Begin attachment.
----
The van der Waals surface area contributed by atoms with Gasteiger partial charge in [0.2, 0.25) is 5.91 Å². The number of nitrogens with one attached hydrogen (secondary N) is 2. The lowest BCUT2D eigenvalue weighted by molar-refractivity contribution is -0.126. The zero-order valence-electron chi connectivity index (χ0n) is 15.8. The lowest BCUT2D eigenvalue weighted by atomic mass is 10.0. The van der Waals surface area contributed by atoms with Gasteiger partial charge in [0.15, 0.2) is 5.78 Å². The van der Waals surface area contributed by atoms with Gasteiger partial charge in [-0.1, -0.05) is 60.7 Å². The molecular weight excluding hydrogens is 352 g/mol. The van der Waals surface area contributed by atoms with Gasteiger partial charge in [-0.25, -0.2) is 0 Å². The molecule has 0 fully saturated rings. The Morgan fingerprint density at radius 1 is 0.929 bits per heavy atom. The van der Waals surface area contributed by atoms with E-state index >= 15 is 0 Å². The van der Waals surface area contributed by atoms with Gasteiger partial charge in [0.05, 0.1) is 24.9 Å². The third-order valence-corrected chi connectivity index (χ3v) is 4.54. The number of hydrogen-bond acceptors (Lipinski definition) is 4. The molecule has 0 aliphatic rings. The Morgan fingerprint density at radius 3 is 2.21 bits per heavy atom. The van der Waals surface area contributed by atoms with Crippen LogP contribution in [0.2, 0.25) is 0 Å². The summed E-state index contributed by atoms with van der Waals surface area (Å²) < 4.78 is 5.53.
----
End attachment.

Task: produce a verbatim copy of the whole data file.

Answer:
The van der Waals surface area contributed by atoms with Gasteiger partial charge in [0.2, 0.25) is 5.91 Å². The number of nitrogens with one attached hydrogen (secondary N) is 2. The lowest BCUT2D eigenvalue weighted by molar-refractivity contribution is -0.126. The zero-order valence-electron chi connectivity index (χ0n) is 15.8. The lowest BCUT2D eigenvalue weighted by atomic mass is 10.0. The van der Waals surface area contributed by atoms with Gasteiger partial charge in [0.15, 0.2) is 5.78 Å². The van der Waals surface area contributed by atoms with Gasteiger partial charge in [-0.1, -0.05) is 60.7 Å². The molecular weight excluding hydrogens is 352 g/mol. The van der Waals surface area contributed by atoms with Gasteiger partial charge in [-0.25, -0.2) is 0 Å². The molecule has 0 fully saturated rings. The Morgan fingerprint density at radius 1 is 0.929 bits per heavy atom. The van der Waals surface area contributed by atoms with E-state index >= 15 is 0 Å². The van der Waals surface area contributed by atoms with Gasteiger partial charge in [0.05, 0.1) is 24.9 Å². The third-order valence-corrected chi connectivity index (χ3v) is 4.54. The number of hydrogen-bond acceptors (Lipinski definition) is 4. The molecule has 0 aliphatic rings. The Morgan fingerprint density at radius 3 is 2.21 bits per heavy atom. The van der Waals surface area contributed by atoms with Crippen LogP contribution in [0.2, 0.25) is 0 Å². The summed E-state index contributed by atoms with van der Waals surface area (Å²) < 4.78 is 5.53.